For any rugby fan it is a trip to dream of - but now one Welsh supporter is off to watch the Lions thanks to a motivational speech.

Stuart Broad (no, not that one), will be on a trip to New Zealand to see the team take on the All Blacks this summer, after winning a competition with his rendition of Jim Telfer's 1997 speech.

But before he was told of the prize Broad had to perform the speech to a panel of former rugby players.

Richard Hill, who won two caps for the 1997 Lions, Tom Shanklin, who toured New Zealand in 2005, and former England prop David Flatman, were called upon to interview Broad.


The fan, who didn't know he had already been selected for the prize, thought he was competing to win the fairytale holiday, producing an emotional performance for the judges.

Supporters had been asked to write why they deserved to be the Ultimate Lions Fan by specialist professional recruitment consultancy Robert Walters.

And while Broad had impressed enough to win the prize, he was told to put on a Lions shirt and give his best impression of the inspirational speech to prove himself worthy.

Broad did not disappoint - and though his version still doesn't quite compare to the original 'Evererst' speech, which Telfer gave on the eve of the first Test against South Africa in 1997 it still seemed to move Franklin.

The panel pretended to debate Broad's speech while he waited outside, before confirming that he was, indeed, the Ultimate fan.

Broad will fly out to watch the first test, with flights and three days accomadation in Auckland included.


"The easy bit has passed. Selection for the Test team is the easy bit. You have an awesome responsibility on the eight individual forwards' shoulders, awesome responsibility. This is your f***ing Everest, boys. Very few ever get a chance in rugby terms to get for the top of Everest. You have the chance today.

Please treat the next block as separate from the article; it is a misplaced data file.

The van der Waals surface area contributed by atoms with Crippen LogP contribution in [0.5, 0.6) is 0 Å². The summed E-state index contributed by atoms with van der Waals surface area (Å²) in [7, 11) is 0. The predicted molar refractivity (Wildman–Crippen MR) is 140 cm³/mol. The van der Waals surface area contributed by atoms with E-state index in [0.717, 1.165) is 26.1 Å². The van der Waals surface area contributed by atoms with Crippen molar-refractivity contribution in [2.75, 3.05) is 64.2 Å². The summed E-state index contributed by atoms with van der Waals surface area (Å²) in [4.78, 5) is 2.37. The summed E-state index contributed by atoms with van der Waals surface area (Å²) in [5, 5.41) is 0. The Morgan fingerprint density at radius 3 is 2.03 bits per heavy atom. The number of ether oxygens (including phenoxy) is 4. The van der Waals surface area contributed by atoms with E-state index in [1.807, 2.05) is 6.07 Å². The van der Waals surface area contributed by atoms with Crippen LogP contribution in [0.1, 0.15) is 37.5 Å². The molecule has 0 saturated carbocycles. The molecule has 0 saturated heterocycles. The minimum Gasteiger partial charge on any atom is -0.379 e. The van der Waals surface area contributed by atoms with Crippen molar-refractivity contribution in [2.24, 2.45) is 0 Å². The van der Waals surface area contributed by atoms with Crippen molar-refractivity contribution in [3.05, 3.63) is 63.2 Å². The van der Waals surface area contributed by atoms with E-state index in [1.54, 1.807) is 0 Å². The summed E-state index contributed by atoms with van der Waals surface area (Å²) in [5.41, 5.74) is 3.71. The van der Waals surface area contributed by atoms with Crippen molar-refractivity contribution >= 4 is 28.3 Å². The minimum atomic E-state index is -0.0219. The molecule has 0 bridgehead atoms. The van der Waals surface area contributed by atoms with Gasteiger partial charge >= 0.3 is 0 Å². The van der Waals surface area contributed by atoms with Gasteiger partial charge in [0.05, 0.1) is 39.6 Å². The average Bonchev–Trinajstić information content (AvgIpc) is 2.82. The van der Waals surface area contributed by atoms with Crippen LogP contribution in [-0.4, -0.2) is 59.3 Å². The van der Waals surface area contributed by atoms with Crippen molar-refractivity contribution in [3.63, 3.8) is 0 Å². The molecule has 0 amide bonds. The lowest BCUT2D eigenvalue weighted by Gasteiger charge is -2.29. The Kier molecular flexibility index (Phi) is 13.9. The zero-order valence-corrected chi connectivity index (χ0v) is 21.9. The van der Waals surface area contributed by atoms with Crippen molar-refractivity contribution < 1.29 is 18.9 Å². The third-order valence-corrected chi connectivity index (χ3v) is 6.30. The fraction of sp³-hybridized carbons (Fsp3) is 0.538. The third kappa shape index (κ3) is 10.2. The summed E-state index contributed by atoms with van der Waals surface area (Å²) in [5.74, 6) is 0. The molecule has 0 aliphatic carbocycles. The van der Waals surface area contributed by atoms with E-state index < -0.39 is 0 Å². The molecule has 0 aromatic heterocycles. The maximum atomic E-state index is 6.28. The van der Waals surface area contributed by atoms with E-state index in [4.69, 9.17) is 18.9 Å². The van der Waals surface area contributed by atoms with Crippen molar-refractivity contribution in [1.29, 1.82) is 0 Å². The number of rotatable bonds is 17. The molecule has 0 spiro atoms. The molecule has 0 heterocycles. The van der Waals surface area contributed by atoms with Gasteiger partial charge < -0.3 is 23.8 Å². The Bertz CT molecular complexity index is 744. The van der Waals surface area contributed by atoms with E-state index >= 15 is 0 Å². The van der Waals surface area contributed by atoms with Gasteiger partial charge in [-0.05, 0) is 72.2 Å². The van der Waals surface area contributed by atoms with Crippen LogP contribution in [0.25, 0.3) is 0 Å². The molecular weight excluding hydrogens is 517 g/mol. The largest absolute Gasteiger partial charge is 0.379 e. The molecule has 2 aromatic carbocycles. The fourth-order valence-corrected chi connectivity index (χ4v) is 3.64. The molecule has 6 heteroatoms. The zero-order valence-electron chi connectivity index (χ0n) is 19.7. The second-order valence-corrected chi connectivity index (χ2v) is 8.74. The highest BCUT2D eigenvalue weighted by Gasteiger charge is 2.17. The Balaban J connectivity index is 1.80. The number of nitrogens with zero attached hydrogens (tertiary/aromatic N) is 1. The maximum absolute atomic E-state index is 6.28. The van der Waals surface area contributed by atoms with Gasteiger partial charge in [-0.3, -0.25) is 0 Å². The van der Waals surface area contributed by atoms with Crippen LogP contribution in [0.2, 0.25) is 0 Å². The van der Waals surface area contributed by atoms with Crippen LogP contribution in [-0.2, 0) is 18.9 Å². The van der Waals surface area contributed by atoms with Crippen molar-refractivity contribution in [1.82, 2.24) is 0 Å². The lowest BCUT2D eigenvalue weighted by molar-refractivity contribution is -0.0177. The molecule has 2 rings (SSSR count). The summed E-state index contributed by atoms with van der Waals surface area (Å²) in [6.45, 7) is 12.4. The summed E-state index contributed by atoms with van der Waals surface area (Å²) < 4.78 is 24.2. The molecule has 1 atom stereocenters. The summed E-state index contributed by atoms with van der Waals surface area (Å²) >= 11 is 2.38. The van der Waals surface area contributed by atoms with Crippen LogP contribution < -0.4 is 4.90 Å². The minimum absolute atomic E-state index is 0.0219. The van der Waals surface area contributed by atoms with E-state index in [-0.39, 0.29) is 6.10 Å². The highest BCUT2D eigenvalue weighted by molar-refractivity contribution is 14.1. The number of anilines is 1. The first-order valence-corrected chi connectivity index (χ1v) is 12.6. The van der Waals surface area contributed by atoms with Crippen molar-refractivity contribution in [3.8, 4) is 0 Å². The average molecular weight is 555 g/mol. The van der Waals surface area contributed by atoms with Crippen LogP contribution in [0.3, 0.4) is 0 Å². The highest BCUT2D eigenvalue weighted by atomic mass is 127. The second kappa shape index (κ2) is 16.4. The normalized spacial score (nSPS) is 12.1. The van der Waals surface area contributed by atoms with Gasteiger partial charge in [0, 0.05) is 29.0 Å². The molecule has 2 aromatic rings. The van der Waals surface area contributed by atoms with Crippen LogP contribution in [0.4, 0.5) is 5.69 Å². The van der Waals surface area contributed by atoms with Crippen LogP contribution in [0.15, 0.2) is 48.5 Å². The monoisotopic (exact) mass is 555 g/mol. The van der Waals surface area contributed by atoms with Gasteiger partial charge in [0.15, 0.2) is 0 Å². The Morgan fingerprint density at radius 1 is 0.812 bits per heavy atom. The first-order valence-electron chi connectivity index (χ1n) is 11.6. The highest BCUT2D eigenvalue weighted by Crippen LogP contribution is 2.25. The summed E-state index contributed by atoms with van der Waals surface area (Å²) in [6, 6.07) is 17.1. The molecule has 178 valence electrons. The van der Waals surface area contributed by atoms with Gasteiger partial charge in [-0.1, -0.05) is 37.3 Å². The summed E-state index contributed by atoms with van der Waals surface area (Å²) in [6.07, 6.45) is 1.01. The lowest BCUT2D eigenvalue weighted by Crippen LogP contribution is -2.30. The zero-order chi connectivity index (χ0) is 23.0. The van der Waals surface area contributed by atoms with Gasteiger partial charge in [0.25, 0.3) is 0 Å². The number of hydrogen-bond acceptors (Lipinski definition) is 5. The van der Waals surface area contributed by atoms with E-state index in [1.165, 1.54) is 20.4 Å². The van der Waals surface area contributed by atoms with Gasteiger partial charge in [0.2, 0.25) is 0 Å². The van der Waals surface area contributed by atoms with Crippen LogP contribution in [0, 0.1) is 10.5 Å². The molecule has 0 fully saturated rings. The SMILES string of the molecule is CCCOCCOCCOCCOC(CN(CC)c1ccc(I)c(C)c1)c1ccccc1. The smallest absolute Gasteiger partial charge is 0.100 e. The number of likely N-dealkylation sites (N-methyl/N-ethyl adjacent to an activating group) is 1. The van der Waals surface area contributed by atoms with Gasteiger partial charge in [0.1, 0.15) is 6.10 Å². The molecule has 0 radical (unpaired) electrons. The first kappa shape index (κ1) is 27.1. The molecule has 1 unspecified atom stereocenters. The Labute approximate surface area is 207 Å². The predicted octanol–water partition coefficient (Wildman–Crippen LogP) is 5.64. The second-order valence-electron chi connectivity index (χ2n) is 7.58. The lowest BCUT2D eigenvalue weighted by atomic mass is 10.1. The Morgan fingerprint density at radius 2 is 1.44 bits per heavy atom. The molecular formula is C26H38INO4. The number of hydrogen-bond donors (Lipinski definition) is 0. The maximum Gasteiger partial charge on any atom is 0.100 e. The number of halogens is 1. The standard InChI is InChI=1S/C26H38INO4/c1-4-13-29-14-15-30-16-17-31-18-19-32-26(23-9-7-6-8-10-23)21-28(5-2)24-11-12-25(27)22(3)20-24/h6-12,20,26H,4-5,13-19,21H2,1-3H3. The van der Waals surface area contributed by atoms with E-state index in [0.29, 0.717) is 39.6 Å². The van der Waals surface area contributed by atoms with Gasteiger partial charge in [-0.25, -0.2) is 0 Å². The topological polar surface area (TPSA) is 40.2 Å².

Being picked is the easy bit. To win for the Lions in a Test match is the ultimate, but you'll not do it unless you put your bodies on the line. Every one jack of you for 80 minutes. Defeat doesn't worry me. I've had it often and so have you. It's performance that matters. If you put in the performance, you'll get what you deserve. No luck attached to it. If you don't put it in, then we're second-raters.

They don't respect you. They don't rate you. The only way to be rated is to stick one on them, to get right up in their faces and turn them back, knock them back. Outdo what they do. Outjump them, outscrum them, outruck them, outdrive them, outtackle them, until they're f***ing sick of you.

Remember the pledges you made. Remember how you depend on each other at every phase, teams within teams, scrums, lineouts, ruck ball, tackles.

They are better than you've played against so far. They are better individually or they wouldn't be there. So it's an awesome task you have and it will only be done if everybody commits themself now.

You are privileged. You are the chosen few. Many are considered but few are chosen. They don't think f*** all of us. Nothing. We're here just to make up the f***ing numbers. No one's going to do it for you. You have to find your own solace - your own drive, your ambition, your own inner strength, because the moment's arrived for the greatest game of your f***ing life."